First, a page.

Brent W. Roberts is a Professor of Psychology and at the University of Illinois at Urbana-Champaign, he holds the Gutsgell Endowed Professorship at the University of Illinois, is designated as a Health Innovation Professor in the Carle-Illinois College of Medicine, and is a Distinguished Guest Professor at the Hector Research Institute of Education Sciences and Psychology at the University of Tübingen, Germany.
Dr. Roberts received his Ph.D. from Berkeley in 1994 in Personality Psychology and worked at the University of Tulsa until 1999 when he joined the faculty at the University of Illinois. Dr. Roberts's research focuses on continuity and change in personality traits across adulthood, the life experiences associated with changes in personality traits over time, and whether personality traits can be changed through intervention. Dr. Roberts also conducts research on measurement issues, in particular how to measure the traits of conscientiousness and narcissism, and more recently, how to best assess social, emotional, and behavioral skills.
He has received multiple awards for his work including the Carol and Ed Diener Mid-Career Award in Personality Psychology, the Theodore Millon Mid-Career Award in Personality Psychology, the Henry Murray Award, the Jack Block Award for Distinguished Research in Personality, and an Honorary Doctorate from the University of Basel. He served as the Director of the Center for Social and Behavioral Science, Associate Editor for the Journal of Research in Personality and Psychological Science and is the Past President for the Association for Research in Personality.
- Personality Development
- Personality Assessment
- Social, Emotional, and Behavioral Skills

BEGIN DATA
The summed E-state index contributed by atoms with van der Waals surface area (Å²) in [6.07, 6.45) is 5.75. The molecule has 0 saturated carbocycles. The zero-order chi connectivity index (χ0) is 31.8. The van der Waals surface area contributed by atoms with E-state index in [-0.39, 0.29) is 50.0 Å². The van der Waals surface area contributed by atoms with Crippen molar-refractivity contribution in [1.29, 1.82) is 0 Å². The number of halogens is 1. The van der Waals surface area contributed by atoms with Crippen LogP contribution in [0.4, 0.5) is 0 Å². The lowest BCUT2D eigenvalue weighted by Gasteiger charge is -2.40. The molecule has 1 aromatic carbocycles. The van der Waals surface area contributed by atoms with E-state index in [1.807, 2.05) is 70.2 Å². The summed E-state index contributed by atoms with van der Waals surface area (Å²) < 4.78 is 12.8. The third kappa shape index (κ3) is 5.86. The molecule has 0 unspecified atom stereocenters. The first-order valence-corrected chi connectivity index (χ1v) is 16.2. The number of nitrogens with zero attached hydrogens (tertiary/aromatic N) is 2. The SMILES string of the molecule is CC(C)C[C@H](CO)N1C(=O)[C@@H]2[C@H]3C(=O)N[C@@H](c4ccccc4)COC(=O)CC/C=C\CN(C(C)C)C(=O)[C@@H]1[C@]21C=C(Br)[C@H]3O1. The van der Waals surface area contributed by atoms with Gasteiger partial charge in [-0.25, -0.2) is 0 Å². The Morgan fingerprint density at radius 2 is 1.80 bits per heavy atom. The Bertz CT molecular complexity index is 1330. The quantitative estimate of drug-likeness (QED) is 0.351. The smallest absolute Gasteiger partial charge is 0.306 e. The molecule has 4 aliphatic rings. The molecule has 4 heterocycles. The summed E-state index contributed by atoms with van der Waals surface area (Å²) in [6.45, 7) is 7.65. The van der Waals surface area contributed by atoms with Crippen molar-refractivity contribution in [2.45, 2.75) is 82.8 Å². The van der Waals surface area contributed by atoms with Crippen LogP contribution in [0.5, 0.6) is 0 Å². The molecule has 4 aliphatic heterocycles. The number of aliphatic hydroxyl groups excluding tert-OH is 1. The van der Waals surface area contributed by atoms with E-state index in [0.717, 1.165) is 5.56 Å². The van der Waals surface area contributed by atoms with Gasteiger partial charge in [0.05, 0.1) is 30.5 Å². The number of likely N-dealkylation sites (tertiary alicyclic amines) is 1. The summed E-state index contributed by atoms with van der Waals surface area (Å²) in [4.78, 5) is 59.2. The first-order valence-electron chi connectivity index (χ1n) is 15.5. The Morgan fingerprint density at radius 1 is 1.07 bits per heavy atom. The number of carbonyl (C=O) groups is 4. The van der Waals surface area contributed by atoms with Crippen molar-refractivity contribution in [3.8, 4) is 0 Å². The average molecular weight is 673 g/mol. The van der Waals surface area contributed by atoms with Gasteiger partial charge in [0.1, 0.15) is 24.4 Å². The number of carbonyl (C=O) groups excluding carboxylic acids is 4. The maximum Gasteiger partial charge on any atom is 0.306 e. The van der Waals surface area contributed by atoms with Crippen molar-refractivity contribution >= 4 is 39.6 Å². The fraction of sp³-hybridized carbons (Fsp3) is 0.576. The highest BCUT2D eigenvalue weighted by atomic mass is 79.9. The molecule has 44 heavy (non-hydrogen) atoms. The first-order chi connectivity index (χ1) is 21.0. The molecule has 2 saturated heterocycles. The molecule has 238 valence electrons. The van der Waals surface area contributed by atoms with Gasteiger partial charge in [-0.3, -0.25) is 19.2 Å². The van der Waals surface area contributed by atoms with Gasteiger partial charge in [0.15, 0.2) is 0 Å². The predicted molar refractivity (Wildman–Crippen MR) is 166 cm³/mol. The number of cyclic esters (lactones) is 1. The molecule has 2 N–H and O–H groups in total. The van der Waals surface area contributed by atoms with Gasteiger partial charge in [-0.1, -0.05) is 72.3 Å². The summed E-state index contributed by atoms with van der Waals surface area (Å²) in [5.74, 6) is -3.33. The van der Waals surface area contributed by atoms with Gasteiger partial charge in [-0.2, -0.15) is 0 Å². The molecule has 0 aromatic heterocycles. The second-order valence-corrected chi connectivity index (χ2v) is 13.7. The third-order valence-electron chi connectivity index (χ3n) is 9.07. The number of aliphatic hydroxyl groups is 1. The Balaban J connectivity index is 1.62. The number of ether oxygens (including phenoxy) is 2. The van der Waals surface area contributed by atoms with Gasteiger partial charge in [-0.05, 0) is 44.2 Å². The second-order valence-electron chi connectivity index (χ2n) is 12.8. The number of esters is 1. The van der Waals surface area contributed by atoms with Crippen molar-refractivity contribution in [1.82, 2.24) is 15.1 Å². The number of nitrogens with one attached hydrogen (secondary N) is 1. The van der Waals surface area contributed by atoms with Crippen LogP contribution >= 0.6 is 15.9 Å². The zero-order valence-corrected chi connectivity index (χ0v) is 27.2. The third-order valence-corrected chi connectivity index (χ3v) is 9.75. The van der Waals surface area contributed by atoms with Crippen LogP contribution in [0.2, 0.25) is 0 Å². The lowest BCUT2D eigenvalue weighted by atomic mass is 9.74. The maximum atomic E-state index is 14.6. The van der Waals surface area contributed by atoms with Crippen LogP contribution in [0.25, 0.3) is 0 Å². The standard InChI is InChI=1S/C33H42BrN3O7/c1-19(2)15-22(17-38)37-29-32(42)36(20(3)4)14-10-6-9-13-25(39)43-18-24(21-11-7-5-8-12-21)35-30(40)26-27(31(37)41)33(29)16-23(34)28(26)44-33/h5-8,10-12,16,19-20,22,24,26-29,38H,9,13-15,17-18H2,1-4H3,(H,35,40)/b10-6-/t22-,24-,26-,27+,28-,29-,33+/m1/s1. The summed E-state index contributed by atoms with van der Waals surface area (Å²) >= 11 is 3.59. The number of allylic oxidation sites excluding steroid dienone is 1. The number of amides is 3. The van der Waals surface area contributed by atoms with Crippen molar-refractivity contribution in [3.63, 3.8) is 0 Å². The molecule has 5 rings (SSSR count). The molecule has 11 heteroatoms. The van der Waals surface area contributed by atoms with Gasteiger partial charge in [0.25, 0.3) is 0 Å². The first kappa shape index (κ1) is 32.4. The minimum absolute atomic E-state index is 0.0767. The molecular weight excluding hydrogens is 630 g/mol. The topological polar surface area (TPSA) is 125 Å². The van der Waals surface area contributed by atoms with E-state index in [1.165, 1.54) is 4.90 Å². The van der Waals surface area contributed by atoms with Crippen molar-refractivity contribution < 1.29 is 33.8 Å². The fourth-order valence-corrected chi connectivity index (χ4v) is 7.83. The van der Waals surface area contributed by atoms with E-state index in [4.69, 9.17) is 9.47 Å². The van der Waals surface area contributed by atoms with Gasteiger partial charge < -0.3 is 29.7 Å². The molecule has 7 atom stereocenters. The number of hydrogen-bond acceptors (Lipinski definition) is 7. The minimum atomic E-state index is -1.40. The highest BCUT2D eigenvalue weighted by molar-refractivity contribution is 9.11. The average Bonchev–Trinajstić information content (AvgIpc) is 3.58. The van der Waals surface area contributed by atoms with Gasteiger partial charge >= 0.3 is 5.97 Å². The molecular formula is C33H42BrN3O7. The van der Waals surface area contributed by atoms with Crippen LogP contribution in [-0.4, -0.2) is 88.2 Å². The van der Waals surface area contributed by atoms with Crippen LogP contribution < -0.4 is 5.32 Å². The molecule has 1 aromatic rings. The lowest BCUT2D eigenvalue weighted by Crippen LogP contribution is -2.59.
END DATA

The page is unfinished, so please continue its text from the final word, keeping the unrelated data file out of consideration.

Dr. Roberts's primary line of research is dedicated to understanding the patterns of continuity and change in personality across the decades of adulthood and the mechanisms that affect these patterns. Dr. Roberts has a second line of research on personality assessment. This research line includes studies focusing on the traits of conscientiousness and narcissism, the relationship between conscientiousness and the health process, how best to assess social and emotional skills, and using machine learning and artificial intelligence systems to assess personality.
Ph.D. University of California, Berkeley
Additional Campus Affiliations
Professor, Biomedical and Translational Sciences
Senior Science Advisor, Office of the Provost
Affiliate, Carl R. Woese Institute for Genomic Biology
- google scholar profile
- How's my PI study
- Personality Interest Group Including Espresso (PIG-IE)
- Personality Assessment and Development Lab
- Free online personality tests
- Social, emotional, and behavioral skills research and assessment
- Psych 541 spring 2019 reading list
- Grad personality syllabus repository
Luo, J., Zhang, B., Cao, M., & Roberts, B. W. (2023). The Stressful Personality: A Meta-Analytical Review of the Relation Between Personality and Stress. Personality and Social Psychology Review, 27(2), 128–194. https://doi.org/10.1177/10888683221104002
Mullen, S. P., Luo, Y., Adamek, J., Phansikar, M., Mackenzie, M., Roberts, B. W., & Larrison, C. R. (Accepted/In press). Path Analysis of Effects of First-Generation Status on Physical Activity and 4-Year College Degree Completion. Journal of Evidence-Based Social Work (United States). https://doi.org/10.1080/26408066.2023.2265922
Rakhshani, A., Donnellan, M. B., Roberts, B. W., & Lucas, R. E. (Accepted/In press). Brief Report: Does the Number of Response Options Matter for the BFI-2? Conceptual Replication and Extension. Assessment. https://doi.org/10.1177/10731911231190098
Rocha, A. M., Zanon, C., & Roberts, B. W. (2023). Measuring conscientiousness in Brazil and disentangling its relationships with subjective well-being, and academic involvement. Current Psychology, 42(27), 23970-23985. https://doi.org/10.1007/s12144-022-03552-7
Sewell, M. N., Napolitano, C. M., Roberts, B. W., Soto, C. J., & Yoon, H. J. (2023). The social, emotional, and behavioral skill antecedents to college students' volunteering during the COVID-19 pandemic. Journal of Research on Adolescence, 33(2), 618-631. Advance online publication. https://doi.org/10.1111/jora.12830